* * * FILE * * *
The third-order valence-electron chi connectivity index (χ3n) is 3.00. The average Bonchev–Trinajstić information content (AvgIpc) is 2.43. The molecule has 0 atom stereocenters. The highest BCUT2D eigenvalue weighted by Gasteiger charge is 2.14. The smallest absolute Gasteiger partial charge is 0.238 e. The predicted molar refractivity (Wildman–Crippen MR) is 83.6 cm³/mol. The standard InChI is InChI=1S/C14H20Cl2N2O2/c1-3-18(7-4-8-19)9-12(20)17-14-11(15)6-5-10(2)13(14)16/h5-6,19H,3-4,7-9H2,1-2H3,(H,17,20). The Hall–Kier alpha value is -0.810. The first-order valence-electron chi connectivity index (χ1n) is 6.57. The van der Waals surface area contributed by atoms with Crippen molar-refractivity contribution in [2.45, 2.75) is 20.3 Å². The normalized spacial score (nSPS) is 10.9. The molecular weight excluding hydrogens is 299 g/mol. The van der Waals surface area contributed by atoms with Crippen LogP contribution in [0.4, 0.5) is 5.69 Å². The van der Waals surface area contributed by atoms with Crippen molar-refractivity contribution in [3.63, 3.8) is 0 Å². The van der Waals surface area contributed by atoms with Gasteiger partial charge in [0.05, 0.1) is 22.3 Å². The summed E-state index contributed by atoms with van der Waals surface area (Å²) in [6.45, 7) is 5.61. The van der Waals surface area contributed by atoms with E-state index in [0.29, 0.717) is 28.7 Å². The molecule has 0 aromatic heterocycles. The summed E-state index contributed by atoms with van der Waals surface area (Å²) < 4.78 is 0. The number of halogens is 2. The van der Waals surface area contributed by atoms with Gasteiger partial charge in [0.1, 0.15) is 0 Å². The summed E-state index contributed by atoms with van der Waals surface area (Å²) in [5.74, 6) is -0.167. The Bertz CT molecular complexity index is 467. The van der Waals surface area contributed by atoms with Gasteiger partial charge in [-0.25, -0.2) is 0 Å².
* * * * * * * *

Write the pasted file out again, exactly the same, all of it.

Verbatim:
The third-order valence-electron chi connectivity index (χ3n) is 3.00. The average Bonchev–Trinajstić information content (AvgIpc) is 2.43. The molecule has 0 atom stereocenters. The highest BCUT2D eigenvalue weighted by Gasteiger charge is 2.14. The smallest absolute Gasteiger partial charge is 0.238 e. The predicted molar refractivity (Wildman–Crippen MR) is 83.6 cm³/mol. The standard InChI is InChI=1S/C14H20Cl2N2O2/c1-3-18(7-4-8-19)9-12(20)17-14-11(15)6-5-10(2)13(14)16/h5-6,19H,3-4,7-9H2,1-2H3,(H,17,20). The Hall–Kier alpha value is -0.810. The first-order valence-electron chi connectivity index (χ1n) is 6.57. The van der Waals surface area contributed by atoms with Crippen molar-refractivity contribution in [2.45, 2.75) is 20.3 Å². The normalized spacial score (nSPS) is 10.9. The molecular weight excluding hydrogens is 299 g/mol. The van der Waals surface area contributed by atoms with Crippen LogP contribution in [0.4, 0.5) is 5.69 Å². The van der Waals surface area contributed by atoms with Crippen molar-refractivity contribution in [3.63, 3.8) is 0 Å². The van der Waals surface area contributed by atoms with Gasteiger partial charge in [0.05, 0.1) is 22.3 Å². The summed E-state index contributed by atoms with van der Waals surface area (Å²) in [6.45, 7) is 5.61. The van der Waals surface area contributed by atoms with E-state index in [0.29, 0.717) is 28.7 Å². The molecule has 0 aromatic heterocycles. The summed E-state index contributed by atoms with van der Waals surface area (Å²) < 4.78 is 0. The number of halogens is 2. The van der Waals surface area contributed by atoms with Gasteiger partial charge in [0.1, 0.15) is 0 Å². The summed E-state index contributed by atoms with van der Waals surface area (Å²) in [5.74, 6) is -0.167. The Bertz CT molecular complexity index is 467. The van der Waals surface area contributed by atoms with Gasteiger partial charge in [-0.25, -0.2) is 0 Å².